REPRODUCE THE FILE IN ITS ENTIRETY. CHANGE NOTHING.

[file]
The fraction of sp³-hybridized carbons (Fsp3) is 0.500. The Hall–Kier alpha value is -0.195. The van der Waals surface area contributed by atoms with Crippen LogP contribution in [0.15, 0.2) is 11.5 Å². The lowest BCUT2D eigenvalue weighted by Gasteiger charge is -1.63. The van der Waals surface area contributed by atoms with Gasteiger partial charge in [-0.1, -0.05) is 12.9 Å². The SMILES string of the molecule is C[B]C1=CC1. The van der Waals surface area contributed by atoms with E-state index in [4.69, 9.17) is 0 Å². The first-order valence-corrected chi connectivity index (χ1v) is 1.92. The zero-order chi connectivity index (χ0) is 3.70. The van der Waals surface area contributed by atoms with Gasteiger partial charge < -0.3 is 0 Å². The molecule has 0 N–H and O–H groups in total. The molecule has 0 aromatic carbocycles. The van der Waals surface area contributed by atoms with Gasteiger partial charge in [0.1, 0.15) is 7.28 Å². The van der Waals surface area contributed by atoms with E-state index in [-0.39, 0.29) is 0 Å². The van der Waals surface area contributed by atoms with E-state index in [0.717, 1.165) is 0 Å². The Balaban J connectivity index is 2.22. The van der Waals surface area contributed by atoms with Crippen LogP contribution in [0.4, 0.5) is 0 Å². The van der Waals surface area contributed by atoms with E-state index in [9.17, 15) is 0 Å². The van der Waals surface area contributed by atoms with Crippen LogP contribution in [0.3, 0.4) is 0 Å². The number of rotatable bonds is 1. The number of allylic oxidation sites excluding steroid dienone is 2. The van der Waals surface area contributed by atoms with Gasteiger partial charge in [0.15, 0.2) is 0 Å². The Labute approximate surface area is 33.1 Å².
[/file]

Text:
The fraction of sp³-hybridized carbons (Fsp3) is 0.500. The Hall–Kier alpha value is -0.195. The van der Waals surface area contributed by atoms with Crippen LogP contribution in [0.15, 0.2) is 11.5 Å². The lowest BCUT2D eigenvalue weighted by Gasteiger charge is -1.63. The van der Waals surface area contributed by atoms with Gasteiger partial charge in [-0.1, -0.05) is 12.9 Å². The SMILES string of the molecule is C[B]C1=CC1. The van der Waals surface area contributed by atoms with E-state index in [4.69, 9.17) is 0 Å². The first-order valence-corrected chi connectivity index (χ1v) is 1.92. The zero-order chi connectivity index (χ0) is 3.70. The van der Waals surface area contributed by atoms with Gasteiger partial charge < -0.3 is 0 Å². The molecule has 0 N–H and O–H groups in total. The molecule has 0 aromatic carbocycles. The van der Waals surface area contributed by atoms with Gasteiger partial charge in [0.1, 0.15) is 7.28 Å². The van der Waals surface area contributed by atoms with E-state index in [-0.39, 0.29) is 0 Å². The van der Waals surface area contributed by atoms with E-state index in [0.717, 1.165) is 0 Å². The Balaban J connectivity index is 2.22. The van der Waals surface area contributed by atoms with Crippen LogP contribution in [0.4, 0.5) is 0 Å². The van der Waals surface area contributed by atoms with E-state index in [9.17, 15) is 0 Å². The van der Waals surface area contributed by atoms with Crippen LogP contribution in [0.3, 0.4) is 0 Å². The number of rotatable bonds is 1. The number of allylic oxidation sites excluding steroid dienone is 2. The van der Waals surface area contributed by atoms with Gasteiger partial charge in [0.15, 0.2) is 0 Å². The Labute approximate surface area is 33.1 Å².